Heidi Lemon received an Honours degree in Creative Writing from the University of Canberra. For the past few years she has devoted herself to writing, funding her efforts with a job in retail. Heidi worked closely with the Costigan family during the writing of this book, which is her first.
The First Time He Hit Her
Author: Heidi Lemon
Question: What originally inspired the idea of The First Time He Hit Her?
Heidi Lemon : I was deeply disturbed by the news of Tara's murder back in 2015 and followed the case closely as it went through the courts. When I met Michael Costigan, Tara's uncle and then-CEO of Tara Costigan Foundation, I learned that he wanted a book written about his niece's story but felt that he was too close to the events to write it. I commenced research soon after.
Question: Who do you hope reads The First Time He Hit Her?
Heidi Lemon : I hope that men and women of all ages will engage with this book, because Tara's story is a critically important one and deserves to be heard by everyone.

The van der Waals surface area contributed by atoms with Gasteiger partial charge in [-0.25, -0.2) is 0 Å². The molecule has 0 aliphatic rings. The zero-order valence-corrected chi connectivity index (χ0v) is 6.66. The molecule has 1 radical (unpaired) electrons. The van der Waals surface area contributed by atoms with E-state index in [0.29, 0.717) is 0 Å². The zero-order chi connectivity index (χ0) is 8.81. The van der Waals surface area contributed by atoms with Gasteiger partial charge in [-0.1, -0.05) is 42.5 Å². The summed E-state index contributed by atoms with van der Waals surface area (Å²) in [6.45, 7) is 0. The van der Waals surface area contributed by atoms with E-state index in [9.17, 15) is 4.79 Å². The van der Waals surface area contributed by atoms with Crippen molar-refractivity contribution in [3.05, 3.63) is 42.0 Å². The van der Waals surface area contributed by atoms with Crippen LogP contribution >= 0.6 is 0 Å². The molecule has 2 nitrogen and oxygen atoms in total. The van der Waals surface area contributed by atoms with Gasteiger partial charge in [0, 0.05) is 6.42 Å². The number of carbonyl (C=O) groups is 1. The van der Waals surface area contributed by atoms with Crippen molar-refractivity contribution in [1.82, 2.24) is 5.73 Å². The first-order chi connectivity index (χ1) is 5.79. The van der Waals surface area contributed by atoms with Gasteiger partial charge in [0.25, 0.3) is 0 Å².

Question: What's the main message you hope readers take from The First Time He Hit Her?
Heidi Lemon : My hope is that this book will raise awareness of the fact that a relationship exists between verbal abuse and intimate partner homicide. Nearly 25% of women murdered by a current or former partner had not previously been the victim of physical violence by that partner. Tara was one of that 25% and she thought she wasn't in physical danger because Marcus Rappel had never hit her before. But the first time he hit her was the time he killed her. It's absolutely crucial for women to understand that this is possible, so that they can recognise signs of abuse and take steps to safely remove themselves from a toxic situation.
Question: What research did you do, prior to writing a true story about domestic violence?